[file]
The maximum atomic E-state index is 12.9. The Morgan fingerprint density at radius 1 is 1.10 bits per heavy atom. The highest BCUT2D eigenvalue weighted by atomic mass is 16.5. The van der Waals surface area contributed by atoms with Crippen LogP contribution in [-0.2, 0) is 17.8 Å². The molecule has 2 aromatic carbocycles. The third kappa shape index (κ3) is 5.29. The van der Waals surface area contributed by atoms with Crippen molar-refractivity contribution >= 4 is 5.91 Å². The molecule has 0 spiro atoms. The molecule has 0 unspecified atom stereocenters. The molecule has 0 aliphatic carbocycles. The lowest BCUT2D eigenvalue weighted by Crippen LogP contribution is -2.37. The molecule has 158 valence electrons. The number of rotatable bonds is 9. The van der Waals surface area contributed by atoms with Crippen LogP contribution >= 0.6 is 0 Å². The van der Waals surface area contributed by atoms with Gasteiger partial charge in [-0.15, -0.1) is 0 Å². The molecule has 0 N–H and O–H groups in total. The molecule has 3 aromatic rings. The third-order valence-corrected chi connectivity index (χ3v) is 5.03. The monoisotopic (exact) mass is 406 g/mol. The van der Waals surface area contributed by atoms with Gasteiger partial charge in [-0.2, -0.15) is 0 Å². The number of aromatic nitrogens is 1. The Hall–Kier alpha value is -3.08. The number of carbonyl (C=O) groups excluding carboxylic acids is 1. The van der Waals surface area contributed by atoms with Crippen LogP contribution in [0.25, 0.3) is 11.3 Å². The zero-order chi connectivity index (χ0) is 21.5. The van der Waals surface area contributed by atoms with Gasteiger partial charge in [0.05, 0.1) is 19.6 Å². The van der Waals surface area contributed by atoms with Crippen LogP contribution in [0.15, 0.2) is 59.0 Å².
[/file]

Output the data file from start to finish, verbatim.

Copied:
The maximum atomic E-state index is 12.9. The Morgan fingerprint density at radius 1 is 1.10 bits per heavy atom. The highest BCUT2D eigenvalue weighted by atomic mass is 16.5. The van der Waals surface area contributed by atoms with Crippen LogP contribution in [-0.2, 0) is 17.8 Å². The molecule has 2 aromatic carbocycles. The third kappa shape index (κ3) is 5.29. The van der Waals surface area contributed by atoms with Crippen molar-refractivity contribution >= 4 is 5.91 Å². The molecule has 0 spiro atoms. The molecule has 0 unspecified atom stereocenters. The molecule has 0 aliphatic carbocycles. The lowest BCUT2D eigenvalue weighted by Crippen LogP contribution is -2.37. The molecule has 158 valence electrons. The number of rotatable bonds is 9. The van der Waals surface area contributed by atoms with Crippen LogP contribution >= 0.6 is 0 Å². The van der Waals surface area contributed by atoms with Gasteiger partial charge in [-0.15, -0.1) is 0 Å². The molecule has 0 N–H and O–H groups in total. The molecule has 3 aromatic rings. The third-order valence-corrected chi connectivity index (χ3v) is 5.03. The monoisotopic (exact) mass is 406 g/mol. The van der Waals surface area contributed by atoms with Gasteiger partial charge in [-0.2, -0.15) is 0 Å². The number of aromatic nitrogens is 1. The Hall–Kier alpha value is -3.08. The number of carbonyl (C=O) groups excluding carboxylic acids is 1. The van der Waals surface area contributed by atoms with Crippen LogP contribution in [0.25, 0.3) is 11.3 Å². The zero-order chi connectivity index (χ0) is 21.5. The van der Waals surface area contributed by atoms with Gasteiger partial charge in [0.05, 0.1) is 19.6 Å². The van der Waals surface area contributed by atoms with Crippen LogP contribution in [0.15, 0.2) is 59.0 Å².